This was her second season, and Sybil ventured to think that she had made, in the general gaieties of her first, a sufficient oblation to the genius of fashion, and the immediate requirements of her social position. Her life was faithful to its first impulse. Devoted to the improvement of the condition of the people, she was the moving spring of the charitable development of this great city. Her house, without any pedantic effort, had become the focus of a refined society, who, though obliged to show themselves for the moment in the great carnival, wear their masks, blow their trumpets, and pelt the multitude with sugarplums, were glad to find a place where they could at all times divest themselves of their mummery, and return to their accustomed garb of propriety and good taste.
Sybil, too, felt alone in the world. Without a relation, without an acquaintance of early and other days, she clung to her husband with a devotion which was peculiar as well as profound. Egremont was to her more than a husband and a lover; he was her only friend; it seemed to Sybil that he could be her only friend. The disposition of Lord Marney was not opposed to the habits of his wife. Men, when they are married, often shrink from the glare and bustle of those social multitudes which are entered by bachelors with the excitement of knights-errant in a fairy wilderness, because they are supposed to be rife with adventures, and, perhaps, fruitful of a heroine. The adventure sometimes turns out to be a catastrophe, and the heroine a copy instead of an original; but let that pass.
Lord Marney liked to be surrounded by those who sympathised with his pursuit; and his pursuit was politics, and politics on a great scale. The commonplace career of official distinction was at his command. A great peer, with abilities and ambition, a good speaker, supposed to be a Conservative, he might soon have found his way into the cabinet, and, like the rest, have assisted in registering the decrees of one too powerful individual. But Lord Marney had been taught to think at a period of life when he little dreamed of the responsibility which fortune had in store for him.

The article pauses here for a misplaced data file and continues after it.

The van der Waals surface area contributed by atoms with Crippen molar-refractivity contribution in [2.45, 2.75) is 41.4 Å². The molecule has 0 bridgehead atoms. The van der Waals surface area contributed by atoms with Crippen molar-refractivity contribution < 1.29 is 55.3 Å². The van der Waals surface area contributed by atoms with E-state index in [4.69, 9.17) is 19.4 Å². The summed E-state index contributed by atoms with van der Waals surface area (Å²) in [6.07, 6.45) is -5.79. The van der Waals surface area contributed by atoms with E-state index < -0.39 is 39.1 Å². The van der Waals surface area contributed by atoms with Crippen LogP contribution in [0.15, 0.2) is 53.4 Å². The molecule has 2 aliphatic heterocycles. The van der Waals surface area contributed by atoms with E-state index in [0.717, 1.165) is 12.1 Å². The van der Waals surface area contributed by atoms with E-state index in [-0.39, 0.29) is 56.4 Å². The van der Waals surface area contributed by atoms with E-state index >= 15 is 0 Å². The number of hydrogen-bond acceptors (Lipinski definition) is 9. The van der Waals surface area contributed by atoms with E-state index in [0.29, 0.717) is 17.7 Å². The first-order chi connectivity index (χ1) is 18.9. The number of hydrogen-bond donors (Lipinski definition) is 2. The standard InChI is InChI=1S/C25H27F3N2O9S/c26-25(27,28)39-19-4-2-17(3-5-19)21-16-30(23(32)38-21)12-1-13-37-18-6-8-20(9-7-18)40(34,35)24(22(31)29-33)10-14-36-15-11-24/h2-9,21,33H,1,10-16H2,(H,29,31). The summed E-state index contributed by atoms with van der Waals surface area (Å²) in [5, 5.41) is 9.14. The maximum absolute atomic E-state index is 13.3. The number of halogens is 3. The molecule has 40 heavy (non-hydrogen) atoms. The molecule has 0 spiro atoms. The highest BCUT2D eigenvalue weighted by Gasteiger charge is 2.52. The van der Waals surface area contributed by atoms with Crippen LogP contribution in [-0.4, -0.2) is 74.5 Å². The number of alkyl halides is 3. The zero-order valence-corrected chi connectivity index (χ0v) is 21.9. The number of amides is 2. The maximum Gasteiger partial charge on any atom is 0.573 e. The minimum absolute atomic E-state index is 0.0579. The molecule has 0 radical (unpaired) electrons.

The change in his position had not altered the conclusions at which he had previously arrived. He held that the state of England, notwithstanding the superficies of a material prosperity, was one of impending doom, unless it were timely arrested by those who were in high places. A man of fine mind rather than of brilliant talents, Lord Marney found, in the more vivid and impassioned intelligence of Coningsby, the directing sympathy which he required. Tadpole looked upon his lordship as little short of insane. ‘Do you see that man?’ he would say as Lord Marney rode by. ‘He might be Privy Seal, and he throws it all away for the nonsense of Young England!’
Mrs. Coningsby entered the room almost on the footsteps of the Marneys.
‘I am in despair about Harry,’ she said, as she gave a finger to Sidonia, ‘but he told me not to wait for him later than eight. I suppose he is kept at the House. Do you know anything of him, Lord Henry?’
‘You may make yourself quite easy about him,’ said Lord Henry. ‘He promised Vavasour to support a motion which he has today, and perhaps speak on it. I ought to be there too, but Charles Buller told me there would certainly be no division and so I ventured to pair off with him.’
‘He will come with Vavasour,’ said Sidonia, ‘who makes up our party. They will be here before we have seated ourselves.’
The gentlemen had exchanged the usual inquiry, whether there was anything new today, without waiting for the answer. Sidonia introduced Tancred and Lord Marney.
‘And what have you been doing today?’ said Edith to Sybil, by whose side she had seated herself. ‘Lady Bardolf did nothing last night but gronder me, because you never go to her parties. In vain I said that you looked upon her as the most odious of her sex, and her balls the pest of society. She was not in the least satisfied. And how is Gerard?’
‘Why, we really have been very uneasy about him,’ said Lady Marney, ‘but the last bulletin,’ she added, with a smile, ‘announces a tooth.’
‘Next year you must give him a pony, and let him ride with my Harry; I mean my little Harry, Harry of Monmouth I call him; he is so like a portrait Mr. Coningsby has of his grandfather, the same debauched look.’
‘Your dinner is served, sir!’
Sidonia offered his hand to Lady Marney; Edith was attended by Tancred. A door at the end of the room opened into a marble corridor, which led to the dining-room, decorated in the same style as the library. It was a suite of apartments which Sidonia used for an intimate circle like the present.
Last updated Monday, December 22, 2014 at 10:49